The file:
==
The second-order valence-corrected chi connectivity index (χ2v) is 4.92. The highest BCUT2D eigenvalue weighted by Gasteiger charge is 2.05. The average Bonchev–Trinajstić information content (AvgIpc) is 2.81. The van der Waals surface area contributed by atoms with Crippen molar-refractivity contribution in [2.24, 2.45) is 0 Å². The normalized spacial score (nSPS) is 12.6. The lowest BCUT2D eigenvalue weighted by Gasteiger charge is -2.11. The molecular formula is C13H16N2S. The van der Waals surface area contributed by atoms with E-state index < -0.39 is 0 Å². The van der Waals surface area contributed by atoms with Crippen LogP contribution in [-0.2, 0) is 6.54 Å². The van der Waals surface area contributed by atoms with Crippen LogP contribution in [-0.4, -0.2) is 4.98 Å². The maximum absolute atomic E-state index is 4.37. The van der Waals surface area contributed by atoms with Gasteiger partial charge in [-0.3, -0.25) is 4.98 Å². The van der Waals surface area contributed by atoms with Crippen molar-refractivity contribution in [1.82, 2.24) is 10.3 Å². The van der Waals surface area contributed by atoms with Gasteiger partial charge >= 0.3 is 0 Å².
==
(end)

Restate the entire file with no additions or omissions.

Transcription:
The second-order valence-corrected chi connectivity index (χ2v) is 4.92. The highest BCUT2D eigenvalue weighted by Gasteiger charge is 2.05. The average Bonchev–Trinajstić information content (AvgIpc) is 2.81. The van der Waals surface area contributed by atoms with Crippen molar-refractivity contribution in [2.24, 2.45) is 0 Å². The normalized spacial score (nSPS) is 12.6. The lowest BCUT2D eigenvalue weighted by Gasteiger charge is -2.11. The molecular formula is C13H16N2S. The van der Waals surface area contributed by atoms with E-state index < -0.39 is 0 Å². The van der Waals surface area contributed by atoms with Crippen LogP contribution in [-0.2, 0) is 6.54 Å². The van der Waals surface area contributed by atoms with Crippen LogP contribution in [-0.4, -0.2) is 4.98 Å². The maximum absolute atomic E-state index is 4.37. The van der Waals surface area contributed by atoms with Gasteiger partial charge in [-0.3, -0.25) is 4.98 Å². The van der Waals surface area contributed by atoms with Crippen molar-refractivity contribution in [1.82, 2.24) is 10.3 Å². The van der Waals surface area contributed by atoms with Gasteiger partial charge >= 0.3 is 0 Å².